I think you'll be very VERY pleased with the performance you get from the combination you stated in your original post above. It will make the iMac "feel new" again.
My 2014 iMac 5K has Thunderbolt 2, though. Is a TB2-connected SSD going to be fast enough to boot and run the machine quickly from?
 

dwig

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Jan 4, 2015
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OP:

Your "original plan" is a good one.

No, the Plugable enclosure + nvme drive won't be "as fast as" a true thunderbolt3 drive.

BUT... it will still be almost twice as fast as a "regular" USB3 SSD.
And... it will cost you about half (or less) of what an equivalent thunderbolt3 drive would cost.

Also, when thunderbolt3 enclosures drop in price (if that ever happens), you could just take the internal nvme drive out, and put it into a tbolt3 enclosure for even more speed.

I think you'll be very VERY pleased with the performance you get from the combination you stated in your original post above. It will make the iMac "feel new" again.
I agree that the Plugable housing would be a good choice as it is USB C 3.1gen2. It will fall back to gen1 speeds when used with older USB-3 ports that use a USB-A connection (e.g. 2014 iMac) so it will effectively be that same speed as a "regular" USB3 SSD, at least until the iMac is replaced with a newer model. Also, upgrading to a Thunderbolt housing later is not likely to be an option for the "antique" 2014 iMac as it doen't support TB3 and older TB2 housing won't likely be available for NVMI drives (if they are even available today).

It all boils down to the old "every chain is only as strong as its weakest link". In this case, the weak link is the 2014 iMac with its older USB3.0 and TB2 interfaces.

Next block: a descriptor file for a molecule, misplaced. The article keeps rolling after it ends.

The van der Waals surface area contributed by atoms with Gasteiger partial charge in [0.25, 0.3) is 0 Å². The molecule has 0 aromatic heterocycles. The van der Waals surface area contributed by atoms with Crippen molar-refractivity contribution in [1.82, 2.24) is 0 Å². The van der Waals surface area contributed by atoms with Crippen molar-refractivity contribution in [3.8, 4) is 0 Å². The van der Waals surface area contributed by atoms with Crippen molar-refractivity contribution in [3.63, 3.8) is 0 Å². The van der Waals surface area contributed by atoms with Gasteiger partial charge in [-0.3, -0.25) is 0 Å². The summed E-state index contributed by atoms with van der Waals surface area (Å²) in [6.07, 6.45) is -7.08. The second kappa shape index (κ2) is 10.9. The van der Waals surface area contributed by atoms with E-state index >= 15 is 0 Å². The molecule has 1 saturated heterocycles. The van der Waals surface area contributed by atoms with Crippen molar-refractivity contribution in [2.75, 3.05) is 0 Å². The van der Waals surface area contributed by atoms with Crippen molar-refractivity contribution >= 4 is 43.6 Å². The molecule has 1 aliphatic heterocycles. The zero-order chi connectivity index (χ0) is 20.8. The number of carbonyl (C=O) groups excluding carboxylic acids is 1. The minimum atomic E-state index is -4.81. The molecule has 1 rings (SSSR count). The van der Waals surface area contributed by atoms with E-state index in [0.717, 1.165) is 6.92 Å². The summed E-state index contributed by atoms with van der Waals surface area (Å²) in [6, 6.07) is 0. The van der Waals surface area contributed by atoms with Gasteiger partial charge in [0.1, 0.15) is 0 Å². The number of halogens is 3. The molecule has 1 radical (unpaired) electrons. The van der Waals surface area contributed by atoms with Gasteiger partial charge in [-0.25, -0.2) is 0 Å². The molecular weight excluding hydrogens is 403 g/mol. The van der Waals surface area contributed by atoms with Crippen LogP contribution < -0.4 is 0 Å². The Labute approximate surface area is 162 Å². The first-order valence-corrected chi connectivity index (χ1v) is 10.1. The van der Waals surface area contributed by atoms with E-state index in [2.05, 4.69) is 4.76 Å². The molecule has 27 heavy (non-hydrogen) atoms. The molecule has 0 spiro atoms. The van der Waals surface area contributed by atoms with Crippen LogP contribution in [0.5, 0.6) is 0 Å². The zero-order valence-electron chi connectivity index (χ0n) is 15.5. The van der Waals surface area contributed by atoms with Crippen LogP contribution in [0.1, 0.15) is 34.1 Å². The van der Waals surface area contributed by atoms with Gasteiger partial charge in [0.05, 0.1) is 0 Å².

Fishrrman

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When I wrote my reply above, I overlooked that the OP has a 2014 iMac (which has USB3 but not USB3.1 gen2).

So... for his case... the "best, cheapest, fastest" option would be to buy a USB3 "pre-built" drive (such as the Sandisk Extreme or Samsung t5). Then just plug it in and use it...
 
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ignatius345

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It all boils down to the old "every chain is only as strong as its weakest link". In this case, the weak link is the 2014 iMac with its older USB3.0 and TB2 interfaces.
Sure, but if it's faster than my internal Fusion Drive, that's all I care about. I'll spring for one of the 2019 iMac 5K machines at some point, but for right now, I'm looking for a "bang for the buck" upgrade that will improve my experience without costing a ton.

Would USB 3.0 with a decent SSD perform at a suitable level for booting and running a Mac?
[doublepost=1554495097][/doublepost]
When I wrote my reply above, I overlooked that the OP has a 2014 iMac (which has USB3 but not USB3.1 gen2).

So... for his case... the "best, cheapest, fastest" option would be to buy a USB3 "pre-built" drive (such as the Sandisk Extreme or Samsung t5). Then just plug it in and use it...
I actually have a Samsung EVO SSD (2.5" form factor) and a basic USB 3.0 enclosure -- I'm using it currently to house my iTunes media, but wondering if I should just switch things around and install Mojave on that drive and move my media to the fusion drive.

The reason I started poking around and looking at Thunderbolt stuff is that I assumed it'd be a lot faster than USB 3.0.
 

flygbuss

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Jul 22, 2018
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Sure, but if it's faster than my internal Fusion Drive, that's all I care about. I'll spring for one of the 2019 iMac 5K machines at some point, but for right now, I'm looking for a "bang for the buck" upgrade that will improve my experience without costing a ton.

Would USB 3.0 with a decent SSD perform at a suitable level for booting and running a Mac?
[doublepost=1554495097][/doublepost]

I actually have a Samsung EVO SSD (2.5" form factor) and a basic USB 3.0 enclosure -- I'm using it currently to house my iTunes media, but wondering if I should just switch things around and install Mojave on that drive and move my media to the fusion drive.

The reason I started poking around and looking at Thunderbolt stuff is that I assumed it'd be a lot faster than USB 3.0.
You would need an external Thunderbolt 1/2 SSD.
It will definitely make a difference.
Checkout Transcend's StoreJet or JetDrive.